William Edmondson’s 1937 exhibition at the New York institution was historic, cementing his important place in the history of American art. It was overseen by MoMA’s first director, Alfred Barr, who commented: ‘Usually the naïve artist works in the easier medium of painting. Edmondson, however, has chosen to work in limestone, which he attacks with extraordinary courage and directness to carve out simple, emphatic forms.’
Edmondson’s parents were Orange and Jane Brown Edmondson. Liberated from the Compton plantations, they married shortly after the abolition of slavery in 1865. William Edmondson’s exact date of birth is unknown, having been recorded in a family Bible that was destroyed by a fire, though it is thought to have been sometime in December 1874.
Edmondson’s father died when he was young, in around 1889, and he and his mother and six siblings moved to Nashville. The family had little money, and Edmondson, who had no formal education, worked from the age of 16 — first as a farm hand, then as a manual labourer and railroad worker, until injury forced him to stop.
In 1909, Edmondson took a job as a janitor at the city’s all-white Women’s Hospital, where he worked for 25 years, earning enough money to buy a modest house in the segregated Edgehill neighbourhood. When the Great Depression struck the hospital closed, and Edmondson found himself without work. Desperate for money, he sold fruit from the trees in his garden and took odd jobs — one as an assistant to a stonemason, who taught him to carve limestone.
Edmondson’s decision to start making sculpture is said to have followed a religious vision, in which God told him to take up tools and work on his behalf. In the press release for his 1937 MoMA exhibition, he described the resulting forms as ‘miracles’, and the ‘word [of] Jesus speaking his mind in my mind’.
Edmondson was a member of the United Primitive Baptist Church, and his sculpture was strongly influenced by fundamentalist ideals. His earliest works were tombstones, sold to members of the local congregation, followed by angels and biblical figures. Quoted in Smithsonian Magazine in August 1981, Edmondson said: ‘First He told me to make tombstones; then He told me to cut the figures. I do according to the wisdom of God. He gives me the mind and the hand, I suppose, and then I go ahead and carve these things.’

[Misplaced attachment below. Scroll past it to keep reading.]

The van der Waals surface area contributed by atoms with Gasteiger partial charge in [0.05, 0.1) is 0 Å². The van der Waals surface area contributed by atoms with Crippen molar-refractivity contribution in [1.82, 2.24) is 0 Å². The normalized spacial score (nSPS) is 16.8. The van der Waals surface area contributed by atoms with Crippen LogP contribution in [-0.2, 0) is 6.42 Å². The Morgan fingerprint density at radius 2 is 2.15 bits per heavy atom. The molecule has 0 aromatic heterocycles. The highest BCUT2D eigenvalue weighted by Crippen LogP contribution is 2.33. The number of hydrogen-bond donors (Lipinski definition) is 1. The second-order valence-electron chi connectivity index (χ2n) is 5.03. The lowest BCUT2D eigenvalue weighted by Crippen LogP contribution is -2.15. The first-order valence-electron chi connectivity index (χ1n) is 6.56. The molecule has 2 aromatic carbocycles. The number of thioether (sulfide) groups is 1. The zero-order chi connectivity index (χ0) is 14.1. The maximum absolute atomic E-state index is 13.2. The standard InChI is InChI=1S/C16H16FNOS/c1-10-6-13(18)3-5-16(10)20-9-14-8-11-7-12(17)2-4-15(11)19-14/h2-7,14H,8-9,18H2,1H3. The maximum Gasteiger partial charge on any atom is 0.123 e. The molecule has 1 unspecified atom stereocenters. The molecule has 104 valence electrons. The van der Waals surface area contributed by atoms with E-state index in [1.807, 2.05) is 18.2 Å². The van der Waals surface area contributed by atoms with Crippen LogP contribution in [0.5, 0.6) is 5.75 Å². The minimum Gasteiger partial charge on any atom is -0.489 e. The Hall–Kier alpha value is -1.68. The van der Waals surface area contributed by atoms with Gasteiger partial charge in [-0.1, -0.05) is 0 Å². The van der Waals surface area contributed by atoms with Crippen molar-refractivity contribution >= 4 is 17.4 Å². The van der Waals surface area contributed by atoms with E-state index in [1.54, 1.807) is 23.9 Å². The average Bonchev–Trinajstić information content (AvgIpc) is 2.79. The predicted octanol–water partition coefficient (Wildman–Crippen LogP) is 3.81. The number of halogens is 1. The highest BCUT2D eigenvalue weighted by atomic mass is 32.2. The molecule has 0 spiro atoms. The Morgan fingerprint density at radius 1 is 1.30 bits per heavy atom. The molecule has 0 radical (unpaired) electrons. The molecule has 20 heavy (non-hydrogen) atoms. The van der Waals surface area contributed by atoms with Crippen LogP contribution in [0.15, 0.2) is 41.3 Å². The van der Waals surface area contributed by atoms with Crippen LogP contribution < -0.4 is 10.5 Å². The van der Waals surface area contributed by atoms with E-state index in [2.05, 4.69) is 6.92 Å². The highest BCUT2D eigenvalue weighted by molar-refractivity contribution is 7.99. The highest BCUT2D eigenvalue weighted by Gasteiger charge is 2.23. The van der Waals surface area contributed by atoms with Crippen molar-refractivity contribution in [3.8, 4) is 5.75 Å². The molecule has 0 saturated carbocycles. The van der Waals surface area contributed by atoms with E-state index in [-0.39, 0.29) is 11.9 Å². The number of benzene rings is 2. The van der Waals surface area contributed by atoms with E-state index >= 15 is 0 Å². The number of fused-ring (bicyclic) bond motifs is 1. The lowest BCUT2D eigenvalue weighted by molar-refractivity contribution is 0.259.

Later, he began to sculpt popular figures including Eleanor Roosevelt, as well as female nudes and animals. A rare Lion, one of only four known lions by the artist and a powerful example of Christian iconography, was offered at Christie’s in January 2017 and sold for $511,500.
With little money for raw materials, Edmondson worked with limestone from unconventional sources — taken from demolished houses and disused kerbstones. He worked with a sledgehammer and improvised tools, including chisels fashioned from railway spikes. His front yard became his workshop and, as news of his work spread through Nashville, city workers began to bring stone to him at no cost.
Edmondson was ‘discovered’ by a neighbour, Sidney Mttron Hirsch, a wealthy writer who had modelled for sculptors including Auguste Rodin and Gertrude Vanderbilt Whitney. Hirsch and his friends Alfred and Elizabeth Starr became enthusiastic supporters of Edmondson’s work, and persuaded Harper’s Bazaar fashion photographer Louise Dahl-Wolfe to visit Edmondson’s home and photograph his work. It was these photographs, later taken to New York, that persuaded Alfred Barr to offer Edmondson a one-man show.
In the 1930s and 40s, Edmondson’s home was a destination for cultural commentators. In 1941, photographer Edward Weston visited, taking a series of portraits of the artist staring powerfully into the lens.
Even when afflicted by poverty, Edmondson remained unmotivated by the prospect of wealth or celebrity. The sums he charged for his headstones were minimal and many remained in his yard, abandoned by poor neighbours who had commissioned them but could not afford to pay for them. Except for a short trip to Memphis, he never left Nashville, and appeared unmoved by the brief furore that followed his MoMA show — a response that suited the media, which seemed content to cast him as ignorant and unsophisticated.
Edmondson knowingly played along with the persona he was given. Commenting on his practice in an interview in 1941, he said: ‘I is just doing the Lord’s work… I didn’t know I was no artist till them folks come tole me I was.’ Criticism also had little impact on him. As the introduction to his MoMA show stated: ‘He is pleased at praise, but as far as his work is concerned you can take it or leave it.’
In 2016, William Edmondson’s powerful sculpture Boxer established new world records for the artist and for any work of Outsider art when it sold at Christie’s for $785,000. The figure is likely to have been modelled on African American boxer Joe Louis, who was instrumental in eroding racial boundaries in the sport, and who was World Heavyweight Champion from 1937 to 1949. Boxer far outstripped Edmondson’s previous record of $263,000, set in 2014 for the work Mother and Child. Despite being the subject of a MoMA show, Edmondson’s work failed to command significant sums during the course of his lifetime.